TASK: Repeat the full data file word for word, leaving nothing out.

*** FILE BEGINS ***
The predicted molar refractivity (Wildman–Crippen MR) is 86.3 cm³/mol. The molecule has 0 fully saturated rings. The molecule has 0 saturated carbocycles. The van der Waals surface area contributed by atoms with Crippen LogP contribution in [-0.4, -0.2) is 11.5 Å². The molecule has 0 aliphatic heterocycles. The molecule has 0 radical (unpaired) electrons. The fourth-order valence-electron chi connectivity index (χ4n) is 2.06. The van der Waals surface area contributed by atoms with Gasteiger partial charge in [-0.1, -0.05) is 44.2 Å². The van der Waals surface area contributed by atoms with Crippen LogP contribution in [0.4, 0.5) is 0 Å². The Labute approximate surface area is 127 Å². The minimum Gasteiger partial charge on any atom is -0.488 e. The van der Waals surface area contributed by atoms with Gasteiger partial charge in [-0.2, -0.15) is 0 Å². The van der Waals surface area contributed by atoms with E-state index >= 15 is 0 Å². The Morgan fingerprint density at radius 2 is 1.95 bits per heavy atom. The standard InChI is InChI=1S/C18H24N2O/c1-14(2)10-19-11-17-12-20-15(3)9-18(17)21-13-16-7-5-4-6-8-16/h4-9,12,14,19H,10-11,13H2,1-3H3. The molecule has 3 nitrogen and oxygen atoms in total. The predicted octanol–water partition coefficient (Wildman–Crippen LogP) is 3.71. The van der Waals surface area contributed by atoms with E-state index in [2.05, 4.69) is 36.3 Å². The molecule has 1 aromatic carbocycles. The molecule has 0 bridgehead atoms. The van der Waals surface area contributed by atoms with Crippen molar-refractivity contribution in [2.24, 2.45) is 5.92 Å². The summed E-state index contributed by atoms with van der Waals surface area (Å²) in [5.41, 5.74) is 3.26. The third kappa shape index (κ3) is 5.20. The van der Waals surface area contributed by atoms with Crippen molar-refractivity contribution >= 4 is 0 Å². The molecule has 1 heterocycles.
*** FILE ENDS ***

The predicted molar refractivity (Wildman–Crippen MR) is 86.3 cm³/mol. The molecule has 0 fully saturated rings. The molecule has 0 saturated carbocycles. The van der Waals surface area contributed by atoms with Crippen LogP contribution in [-0.4, -0.2) is 11.5 Å². The molecule has 0 aliphatic heterocycles. The molecule has 0 radical (unpaired) electrons. The fourth-order valence-electron chi connectivity index (χ4n) is 2.06. The van der Waals surface area contributed by atoms with Gasteiger partial charge in [-0.1, -0.05) is 44.2 Å². The van der Waals surface area contributed by atoms with Crippen LogP contribution in [0.4, 0.5) is 0 Å². The Labute approximate surface area is 127 Å². The minimum Gasteiger partial charge on any atom is -0.488 e. The van der Waals surface area contributed by atoms with Gasteiger partial charge in [-0.2, -0.15) is 0 Å². The van der Waals surface area contributed by atoms with E-state index >= 15 is 0 Å². The Morgan fingerprint density at radius 2 is 1.95 bits per heavy atom. The standard InChI is InChI=1S/C18H24N2O/c1-14(2)10-19-11-17-12-20-15(3)9-18(17)21-13-16-7-5-4-6-8-16/h4-9,12,14,19H,10-11,13H2,1-3H3. The molecule has 3 nitrogen and oxygen atoms in total. The predicted octanol–water partition coefficient (Wildman–Crippen LogP) is 3.71. The van der Waals surface area contributed by atoms with E-state index in [2.05, 4.69) is 36.3 Å². The molecule has 1 aromatic carbocycles. The molecule has 0 bridgehead atoms. The van der Waals surface area contributed by atoms with Crippen molar-refractivity contribution in [2.24, 2.45) is 5.92 Å². The summed E-state index contributed by atoms with van der Waals surface area (Å²) in [5.41, 5.74) is 3.26. The third kappa shape index (κ3) is 5.20. The van der Waals surface area contributed by atoms with Crippen molar-refractivity contribution >= 4 is 0 Å². The molecule has 1 heterocycles.